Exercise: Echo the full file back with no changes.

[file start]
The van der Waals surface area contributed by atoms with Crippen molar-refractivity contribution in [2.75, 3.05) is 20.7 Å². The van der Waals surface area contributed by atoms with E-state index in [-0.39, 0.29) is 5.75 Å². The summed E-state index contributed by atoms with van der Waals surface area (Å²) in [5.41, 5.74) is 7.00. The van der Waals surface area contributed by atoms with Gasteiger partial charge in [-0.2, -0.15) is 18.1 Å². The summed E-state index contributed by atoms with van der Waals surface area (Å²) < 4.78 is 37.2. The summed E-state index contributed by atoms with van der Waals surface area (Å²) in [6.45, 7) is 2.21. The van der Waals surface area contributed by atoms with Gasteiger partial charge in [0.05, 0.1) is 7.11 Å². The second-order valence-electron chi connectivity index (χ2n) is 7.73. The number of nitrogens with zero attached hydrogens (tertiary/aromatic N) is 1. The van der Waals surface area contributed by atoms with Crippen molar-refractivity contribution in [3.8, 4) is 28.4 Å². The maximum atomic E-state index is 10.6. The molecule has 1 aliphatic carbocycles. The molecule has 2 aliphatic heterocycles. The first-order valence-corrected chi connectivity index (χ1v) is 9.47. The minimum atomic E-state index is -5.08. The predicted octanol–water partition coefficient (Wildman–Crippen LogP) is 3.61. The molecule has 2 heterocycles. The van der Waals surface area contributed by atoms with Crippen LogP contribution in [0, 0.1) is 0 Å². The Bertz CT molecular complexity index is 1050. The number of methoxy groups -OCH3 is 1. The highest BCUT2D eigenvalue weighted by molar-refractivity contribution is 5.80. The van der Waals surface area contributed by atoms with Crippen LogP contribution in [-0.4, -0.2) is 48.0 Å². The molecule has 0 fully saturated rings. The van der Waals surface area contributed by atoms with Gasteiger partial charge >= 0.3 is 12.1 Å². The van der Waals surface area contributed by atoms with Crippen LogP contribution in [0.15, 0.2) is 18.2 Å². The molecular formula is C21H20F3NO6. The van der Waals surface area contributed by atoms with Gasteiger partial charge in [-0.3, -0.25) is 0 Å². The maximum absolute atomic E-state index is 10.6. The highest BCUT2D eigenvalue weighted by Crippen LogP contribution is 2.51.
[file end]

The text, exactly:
The van der Waals surface area contributed by atoms with Crippen molar-refractivity contribution in [2.75, 3.05) is 20.7 Å². The van der Waals surface area contributed by atoms with E-state index in [-0.39, 0.29) is 5.75 Å². The summed E-state index contributed by atoms with van der Waals surface area (Å²) in [5.41, 5.74) is 7.00. The van der Waals surface area contributed by atoms with Gasteiger partial charge in [-0.2, -0.15) is 18.1 Å². The summed E-state index contributed by atoms with van der Waals surface area (Å²) < 4.78 is 37.2. The summed E-state index contributed by atoms with van der Waals surface area (Å²) in [6.45, 7) is 2.21. The van der Waals surface area contributed by atoms with Gasteiger partial charge in [0.05, 0.1) is 7.11 Å². The second-order valence-electron chi connectivity index (χ2n) is 7.73. The number of nitrogens with zero attached hydrogens (tertiary/aromatic N) is 1. The van der Waals surface area contributed by atoms with Crippen molar-refractivity contribution in [3.8, 4) is 28.4 Å². The maximum atomic E-state index is 10.6. The molecule has 1 aliphatic carbocycles. The molecule has 2 aliphatic heterocycles. The first-order valence-corrected chi connectivity index (χ1v) is 9.47. The minimum atomic E-state index is -5.08. The predicted octanol–water partition coefficient (Wildman–Crippen LogP) is 3.61. The molecule has 2 heterocycles. The van der Waals surface area contributed by atoms with Crippen LogP contribution in [0, 0.1) is 0 Å². The Bertz CT molecular complexity index is 1050. The number of methoxy groups -OCH3 is 1. The highest BCUT2D eigenvalue weighted by molar-refractivity contribution is 5.80. The van der Waals surface area contributed by atoms with Crippen LogP contribution in [-0.4, -0.2) is 48.0 Å². The molecule has 0 fully saturated rings. The van der Waals surface area contributed by atoms with Gasteiger partial charge >= 0.3 is 12.1 Å². The van der Waals surface area contributed by atoms with Crippen LogP contribution in [0.15, 0.2) is 18.2 Å². The molecular formula is C21H20F3NO6. The van der Waals surface area contributed by atoms with Gasteiger partial charge in [-0.3, -0.25) is 0 Å². The maximum absolute atomic E-state index is 10.6. The highest BCUT2D eigenvalue weighted by Crippen LogP contribution is 2.51.